Pianist Fred Hersch has found a place to come alive: The Village Vanguard, where so many great live albums have been recorded. Saxophonists John Coltrane
and Sonny Rollins
, pianist Bill Evans
and drummer Paul Motian
also found the New York City venue a prime spot for live recordings. Hersch revisits the venue with Alive the the Vanguard
, following Live at the Village Vanguard
(Palmetto Records, 2003), an excellent trio affair with bassist Drew Gress
and drummer Nasheet Waits
, and Alone at the Vanguard
(Palmetto Records, 2011), an extraordinary solo outing.
The "Alive" part of the disc's title may, in part, be a celebration of Hersch's recovery from a life-threatening eight-week coma in 2008; or, perhaps, it is an acknowledgment of his renewed focus and enlivened sense of freedom, the positive outcome of his brush with death. But this certainly is his finest trio outing.
Hersch has found musical soul mates in drummer Eric McPherson
and bassist John Hébert
, who played in pianist Andrew Hill
's last rhythm section. They are players who can set up a fluid flow or pack a prodding punch, and who seem always capable of enhancing Hersch's exquisite sense of melody, beginning with the pianist's gorgeous original opener, "Havana," filled with a feeling of spicy romance and a vibrant momentum.
The two discs of music mix Hersch originals with jazz and Great American Songbook standards. The much-covered "Softly As in a Morning Sunrise" prances with a jaunty insouciance, with Hersch's supple touch on full display, McPherson's whispering brushes, and Hébert putting a bounce in the tune's step.
"Lonely Woman"surely alto saxophonist Ornette Coleman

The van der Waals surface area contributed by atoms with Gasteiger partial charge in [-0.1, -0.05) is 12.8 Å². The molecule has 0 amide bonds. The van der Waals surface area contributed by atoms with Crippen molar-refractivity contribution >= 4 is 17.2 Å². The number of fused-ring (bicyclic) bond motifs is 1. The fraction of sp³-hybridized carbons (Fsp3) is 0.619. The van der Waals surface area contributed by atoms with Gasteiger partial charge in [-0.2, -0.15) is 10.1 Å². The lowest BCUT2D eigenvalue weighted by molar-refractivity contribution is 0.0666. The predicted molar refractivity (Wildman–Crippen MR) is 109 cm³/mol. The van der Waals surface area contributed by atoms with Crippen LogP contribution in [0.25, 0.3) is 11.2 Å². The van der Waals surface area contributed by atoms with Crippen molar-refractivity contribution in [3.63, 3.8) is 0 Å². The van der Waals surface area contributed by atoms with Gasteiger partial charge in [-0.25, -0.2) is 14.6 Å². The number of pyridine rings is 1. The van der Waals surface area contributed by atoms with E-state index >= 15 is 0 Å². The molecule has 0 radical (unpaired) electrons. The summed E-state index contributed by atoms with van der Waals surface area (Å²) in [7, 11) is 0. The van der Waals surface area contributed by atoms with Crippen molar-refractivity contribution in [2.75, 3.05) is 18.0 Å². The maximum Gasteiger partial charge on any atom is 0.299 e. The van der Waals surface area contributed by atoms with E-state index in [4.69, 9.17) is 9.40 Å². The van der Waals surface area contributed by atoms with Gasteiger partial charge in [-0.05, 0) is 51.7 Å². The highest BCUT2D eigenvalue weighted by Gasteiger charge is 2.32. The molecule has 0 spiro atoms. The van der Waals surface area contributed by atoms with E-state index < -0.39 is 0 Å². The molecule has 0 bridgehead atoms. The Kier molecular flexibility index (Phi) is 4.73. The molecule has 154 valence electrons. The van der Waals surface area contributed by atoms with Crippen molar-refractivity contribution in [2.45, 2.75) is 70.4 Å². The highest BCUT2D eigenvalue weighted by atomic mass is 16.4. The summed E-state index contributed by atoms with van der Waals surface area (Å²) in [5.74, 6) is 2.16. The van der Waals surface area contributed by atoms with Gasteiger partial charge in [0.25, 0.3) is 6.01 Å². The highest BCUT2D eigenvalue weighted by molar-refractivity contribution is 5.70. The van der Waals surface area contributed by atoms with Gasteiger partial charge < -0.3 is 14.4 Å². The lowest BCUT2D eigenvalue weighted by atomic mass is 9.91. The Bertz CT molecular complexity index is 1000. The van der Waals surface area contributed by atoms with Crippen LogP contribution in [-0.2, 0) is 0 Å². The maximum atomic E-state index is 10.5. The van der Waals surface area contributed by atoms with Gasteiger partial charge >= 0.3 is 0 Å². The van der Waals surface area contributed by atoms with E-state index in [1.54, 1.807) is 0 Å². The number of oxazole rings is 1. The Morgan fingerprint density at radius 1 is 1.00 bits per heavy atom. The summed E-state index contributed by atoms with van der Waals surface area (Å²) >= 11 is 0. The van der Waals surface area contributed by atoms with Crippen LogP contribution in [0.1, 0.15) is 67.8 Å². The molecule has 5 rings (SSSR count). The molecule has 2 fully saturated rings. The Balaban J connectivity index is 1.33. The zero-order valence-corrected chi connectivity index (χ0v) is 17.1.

's most covered tunegets paired with trumpeter Miles Davis
' "Nardis," for a haunting twelve-minute search through the labyrinths of these two masters' melodies, while Sonny Rollins' "Doxy" gets a playful and easy swing treatment.
Either one of these two discs could have served as another superb Fred Hersch trio recording, but what's offered up is a nicely sequenced document of a two-set evening (one per disc) Set two opens with Hersch's aptly named "Opener," which he wrote for McPherson. Hersch teases the pretty melody out of the keys with adept delicacy, as Hébert and McPherson provide a sizzling rhythm that gives way to an orchestral drum solosnares, cymbals and bass drum telling a tale with a controlled clamor.
"I Fall in Love Too Easily" speaks in soft tones to wistful, perhaps unrequited romance, while Hersch's "Sartorial" is nod to Coleman and the free jazz legend's habit of decking himself out in very cool, oddball resplendence.
Closing with the familiar "The Song Is You," paired with pianist Thelonious Monk's "Played Twice" places longing side-by-side with Monk's playful quirkiness for a superb wrap-up to a great night of music.